Level 3 Movement Analysis:
At Level 3 a candidate should display a strong ability to answer a “How-do-I-get-there?” question regarding movement analysis. A candidate should also display an in-depth understanding of cause-and-effect relationships relative to skill references and specific movement issues. A candidate should be able to make technical lesson content decisions based upon specific movement analysis observations.
What does this mean in plain English? The candidate at Level 3 should be able to watch a skier and develop a lesson plan based on the observed outcomes of the skis and the observed body movements creating them. The level of analysis and understanding of movements must be great enough—and in depth enough— that the candidate can communicate with the skier, through focused feedback, how they need to change their movements to effect the changes they want in their skiing.
Level 3 Sample Teaching Assignments
Since Level 3 Teaching Assignments almost always will evolve based upon the performance of the group, sample teaching assignments are only given
here to stimulate your preparation process. Imagine a “clinic” with your peers, which you may be asked to lead. Your technical knowledge (biomechanics and physics) and movement analysis skills may be tested at any point: during the class, on a chairlift ride, indoors. Keep that perspective in mind as you work through these samples. At this level, candidates need to be especially cognizant of the Variables such as Environment: Terrain and Conditions, Speed, and the dual elements of Accuracy: Consistency and Adaptability.
Explore how we control the rotation of the skis (turning, pivoting,steering) with leg rotation separate from the upper body so that we can make short turns on steep pitches. (This assignment may evolve naturally from a Benchmark Activity such as Pivot Slips.)
Explore how we control edge angles through the use of inclination and angulation so we can carve short turns on steep pitches. (Your examiner may set a tactical goal of speed control in Performance Short Turns, with other candidates focusing on different fundamentals.)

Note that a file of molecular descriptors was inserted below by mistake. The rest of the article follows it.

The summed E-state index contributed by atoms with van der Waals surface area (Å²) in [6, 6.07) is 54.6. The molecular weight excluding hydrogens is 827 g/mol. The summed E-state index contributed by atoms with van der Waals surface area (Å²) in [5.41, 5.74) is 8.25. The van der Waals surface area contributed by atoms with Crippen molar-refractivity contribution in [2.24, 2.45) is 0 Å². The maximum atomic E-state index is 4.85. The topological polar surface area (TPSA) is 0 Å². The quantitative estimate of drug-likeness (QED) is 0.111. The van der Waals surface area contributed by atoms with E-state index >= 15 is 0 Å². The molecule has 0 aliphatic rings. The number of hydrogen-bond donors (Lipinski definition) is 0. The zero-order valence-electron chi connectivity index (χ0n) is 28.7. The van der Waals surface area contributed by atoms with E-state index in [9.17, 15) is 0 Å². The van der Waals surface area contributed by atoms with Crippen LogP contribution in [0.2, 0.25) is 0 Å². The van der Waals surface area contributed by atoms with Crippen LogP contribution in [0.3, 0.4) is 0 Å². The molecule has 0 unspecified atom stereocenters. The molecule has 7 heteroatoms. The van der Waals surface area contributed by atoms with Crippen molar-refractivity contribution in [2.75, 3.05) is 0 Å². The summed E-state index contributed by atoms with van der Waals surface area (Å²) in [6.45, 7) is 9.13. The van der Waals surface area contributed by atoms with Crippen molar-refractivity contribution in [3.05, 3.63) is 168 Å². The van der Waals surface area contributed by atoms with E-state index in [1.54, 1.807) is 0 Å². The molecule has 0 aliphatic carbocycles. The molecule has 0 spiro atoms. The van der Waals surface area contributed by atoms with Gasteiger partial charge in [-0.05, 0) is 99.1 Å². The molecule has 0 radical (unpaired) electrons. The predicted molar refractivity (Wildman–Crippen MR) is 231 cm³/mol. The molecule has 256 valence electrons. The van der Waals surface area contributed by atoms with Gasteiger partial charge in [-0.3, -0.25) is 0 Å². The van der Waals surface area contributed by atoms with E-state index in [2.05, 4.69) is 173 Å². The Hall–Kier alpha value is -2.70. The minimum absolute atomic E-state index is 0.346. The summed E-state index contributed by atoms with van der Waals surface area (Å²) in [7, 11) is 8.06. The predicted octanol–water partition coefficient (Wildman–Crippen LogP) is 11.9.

Explore how we control pressure from ski to ski and direct pressure toward the outside ski so we can make a carved medium radius dynamic parallel turn. (Can you imagine the changes in ski performance that different body movements will create? Is speed a minor or major factor?)
Explore how we regulate the magnitude of pressure created through ski/snow interaction so we can ski smoothly through the bumps. (Talk about reality. This is where the rubber meets the road. A Movement Analysis goldmine!)
Compare and contrast the difference in pressure control between round “defensive” short radius turns and carved “offensive” short radius turns. (Here you cannot just stop at the “how” of performance—the “where” and “why” are critical!)
Compare and contrast how we control the relationship of the Center of Mass to the Base of Support to direct pressure along the length of the skis in a long radius, medium radius and short radius turn. (Your Examiner will likely set parameters of one or more Variables in order to keep this clinic from becoming too vague. Or he/she might ask you to do so! For example, you could set the performance requirement of maintaining consistent speed on a blue/black groomed run moving through all three turns.)
And here are a few open-ended sample assignments:
Your group just finished some rockin’ high speed medium radius GS-speed turns on the blue groomer. Your group leader says to you; “We’re going over to the real steep pitch, Dave. Keep it exciting, but keep us safe.”
Today is your lucky day. A foot of fresh Midwestern fluff fell last night. “Rob, we all want to win the Figure-8 contest. Whaddawe gotta do to win this thing?”
Today is your unlucky day. Yesterday’s dump has turned into a half-foot of cement. Nonetheless you got the first few runs of the day to set the tone for the group. “Hey Erika, any advice you wanna share before we get started?”